How Students Can Avoid Oversharing on Social Media

How Students Can Avoid Oversharing on Social Media

We asked 5 experts to share the consequences of oversharing on social media

As parents and educators, we understand the repercussions of oversharing on social media and online. However, for students who are just gaining access to social media, understanding what and when to post doesn’t always come as easy. Parents want to ensure that their children are making wise choices when they post online–and above all–they want to encourage their children to use social media in a way that won’t have a negative effect on their reputation.

So, we asked 5 experts to share the consequences of oversharing on social media and tactics students can use to avoid making these mistakes.

  1. If you’re not sure what to post, ask a parent or counselor
  2. Yariv Alpher

    Yariv Alpher

    Yariv Alpher, Kaplan Test Prep and Admissions, @KaplanSATACT
    College applicants need to be aware of what others can find about them on social networks and make sure it reflects well on them. For better or for worse, social media has become an established factor in college admissions, and it’s important for applicants to make wise decisions. If you’re not sure what to post, ask a parent or high school counselor. If you’re still not sure, then the best course of action might be to not post it at all. While we live in an age of likes and retweets, you don’t have to share everything.

  3. Post cautiously on social media
  4. Sage Singleton

    Sage Singleton

    Sage Singleton, SafeWise
    While we all want to post about our upcoming vacation, new home or weekend plans, it’s important to post with caution. Social media gives everyone, including strangers, a clear view into your world, leaving you vulnerable and exposed. Wait until after a vacation or activity to post pictures and never check in at a hotel or airport. This will keep you and your home safe while you are out.

  5. Oversharing can lead to lost opportunities
  6. Eric Anthony

    Eric Anthony

    Eric Anthony, Streaming Observer, @StreaminOb
    Oversharing online can lead to not getting hired for a job. Nowadays, your social profiles are going to be looked through before you come in for a job interview. If you overshare online, it can be a sign of lacking social intelligence or social boundaries – both things that are good to have in the workplace.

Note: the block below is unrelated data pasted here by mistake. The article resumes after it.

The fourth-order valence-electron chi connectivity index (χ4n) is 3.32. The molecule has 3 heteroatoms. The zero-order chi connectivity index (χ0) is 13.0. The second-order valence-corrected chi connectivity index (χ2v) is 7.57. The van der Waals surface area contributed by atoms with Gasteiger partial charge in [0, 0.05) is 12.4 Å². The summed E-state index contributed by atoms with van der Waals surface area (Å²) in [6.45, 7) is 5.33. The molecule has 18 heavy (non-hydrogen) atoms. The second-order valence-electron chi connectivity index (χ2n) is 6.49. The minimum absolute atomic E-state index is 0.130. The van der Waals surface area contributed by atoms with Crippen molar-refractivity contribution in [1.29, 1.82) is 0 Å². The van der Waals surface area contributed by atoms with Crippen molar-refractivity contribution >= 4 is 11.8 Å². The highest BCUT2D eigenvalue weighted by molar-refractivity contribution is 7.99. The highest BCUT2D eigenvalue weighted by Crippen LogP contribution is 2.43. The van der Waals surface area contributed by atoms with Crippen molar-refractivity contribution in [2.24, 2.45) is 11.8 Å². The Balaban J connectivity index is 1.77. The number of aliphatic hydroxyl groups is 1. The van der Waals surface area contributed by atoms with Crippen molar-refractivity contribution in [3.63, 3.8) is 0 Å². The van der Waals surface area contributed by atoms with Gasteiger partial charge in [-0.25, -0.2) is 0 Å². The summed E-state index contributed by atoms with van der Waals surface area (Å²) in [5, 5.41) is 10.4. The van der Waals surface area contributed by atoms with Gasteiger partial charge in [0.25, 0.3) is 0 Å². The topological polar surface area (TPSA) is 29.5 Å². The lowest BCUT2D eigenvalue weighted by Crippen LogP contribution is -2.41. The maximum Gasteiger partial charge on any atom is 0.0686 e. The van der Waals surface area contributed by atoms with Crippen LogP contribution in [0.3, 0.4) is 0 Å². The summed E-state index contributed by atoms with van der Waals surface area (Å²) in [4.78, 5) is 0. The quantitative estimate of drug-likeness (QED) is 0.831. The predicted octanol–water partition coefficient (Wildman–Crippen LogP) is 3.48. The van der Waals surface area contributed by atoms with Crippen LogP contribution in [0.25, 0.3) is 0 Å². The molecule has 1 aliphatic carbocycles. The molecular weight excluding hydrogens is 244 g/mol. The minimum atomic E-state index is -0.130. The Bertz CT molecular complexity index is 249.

7. Be selective when using social media
  8. Danyal Effendi

    Danyal Effendi

    Danyal Effendi, PureVPN, @DanEffendi
    Oversharing your information online can have many disruptive consequences such as damaged professional reputation, cyber bullying, burglary, and divorce/break ups.

    According to a research by Jobzed, 53% of organizations use social media to research job candidates. Oversharing can leave a bad image with potential employers and may cause rejection. Cyber bullying of kids, especially teenagers is done by information obtained through social media. Oversharing can lead to an incident of burglary, theft or a greater damage.

    The best way to avoid such mistakes is to be very selective while using social media. Don’t post everything or anything. Don’t tag yourself and your family when you are on a trip. Use VPN to hide your IP and system path and encrypt your internet traffic.

    Through these actions, students can minimize the negative impact of social media.

  9. Take your time before posting
  10. Record anything controversial or exceedingly personal you’d like to post, then review it for a day or two.

    Joseph Thomas, A Bit Above, @ABitAboveLLC
    Oversharing online can have profound consequences for a student’s professional life. Selective employers, private high schools, universities and technical degree programs can all ask to see a student’s social media accounts during an interview. While they can’t compel you to share this information, refusing to share raises an immediate red flag.

    The best way to avoid a blunder? Take your time prior to posting: record anything controversial or exceedingly personal you’d like to post, then review it for a day or two. In a different state of mind, you might think better of it, or notice something problematic you previously overlooked.

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